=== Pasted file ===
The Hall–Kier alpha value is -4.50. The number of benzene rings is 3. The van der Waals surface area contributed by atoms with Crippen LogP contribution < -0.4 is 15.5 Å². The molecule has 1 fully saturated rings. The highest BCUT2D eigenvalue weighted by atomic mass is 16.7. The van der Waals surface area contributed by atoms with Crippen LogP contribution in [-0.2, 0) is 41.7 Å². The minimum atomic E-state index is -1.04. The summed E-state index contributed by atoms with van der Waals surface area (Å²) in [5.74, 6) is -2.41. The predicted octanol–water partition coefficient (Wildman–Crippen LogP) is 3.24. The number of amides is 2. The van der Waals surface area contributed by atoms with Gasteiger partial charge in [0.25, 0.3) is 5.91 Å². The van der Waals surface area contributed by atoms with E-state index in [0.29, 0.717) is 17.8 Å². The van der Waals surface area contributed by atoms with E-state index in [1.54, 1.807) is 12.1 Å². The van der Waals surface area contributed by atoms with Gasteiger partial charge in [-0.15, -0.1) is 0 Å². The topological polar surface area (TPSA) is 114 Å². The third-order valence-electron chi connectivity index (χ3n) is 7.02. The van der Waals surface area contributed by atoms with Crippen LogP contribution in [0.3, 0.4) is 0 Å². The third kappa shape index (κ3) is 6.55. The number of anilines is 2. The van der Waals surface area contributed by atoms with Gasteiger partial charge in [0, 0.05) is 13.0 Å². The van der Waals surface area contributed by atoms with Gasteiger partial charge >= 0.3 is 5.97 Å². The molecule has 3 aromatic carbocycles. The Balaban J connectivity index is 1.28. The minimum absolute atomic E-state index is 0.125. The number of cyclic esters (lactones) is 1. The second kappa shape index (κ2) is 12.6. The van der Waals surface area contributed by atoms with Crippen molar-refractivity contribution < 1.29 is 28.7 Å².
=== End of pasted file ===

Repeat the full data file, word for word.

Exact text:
The Hall–Kier alpha value is -4.50. The number of benzene rings is 3. The van der Waals surface area contributed by atoms with Crippen LogP contribution < -0.4 is 15.5 Å². The molecule has 1 fully saturated rings. The highest BCUT2D eigenvalue weighted by atomic mass is 16.7. The van der Waals surface area contributed by atoms with Crippen LogP contribution in [-0.2, 0) is 41.7 Å². The minimum atomic E-state index is -1.04. The summed E-state index contributed by atoms with van der Waals surface area (Å²) in [5.74, 6) is -2.41. The predicted octanol–water partition coefficient (Wildman–Crippen LogP) is 3.24. The number of amides is 2. The van der Waals surface area contributed by atoms with Gasteiger partial charge in [0.25, 0.3) is 5.91 Å². The van der Waals surface area contributed by atoms with E-state index in [0.29, 0.717) is 17.8 Å². The van der Waals surface area contributed by atoms with E-state index in [1.54, 1.807) is 12.1 Å². The van der Waals surface area contributed by atoms with Gasteiger partial charge in [-0.15, -0.1) is 0 Å². The topological polar surface area (TPSA) is 114 Å². The third-order valence-electron chi connectivity index (χ3n) is 7.02. The van der Waals surface area contributed by atoms with Crippen LogP contribution in [0.3, 0.4) is 0 Å². The third kappa shape index (κ3) is 6.55. The number of anilines is 2. The van der Waals surface area contributed by atoms with Gasteiger partial charge in [0, 0.05) is 13.0 Å². The van der Waals surface area contributed by atoms with Gasteiger partial charge >= 0.3 is 5.97 Å². The molecule has 3 aromatic carbocycles. The Balaban J connectivity index is 1.28. The minimum absolute atomic E-state index is 0.125. The number of cyclic esters (lactones) is 1. The second kappa shape index (κ2) is 12.6. The van der Waals surface area contributed by atoms with Crippen molar-refractivity contribution < 1.29 is 28.7 Å².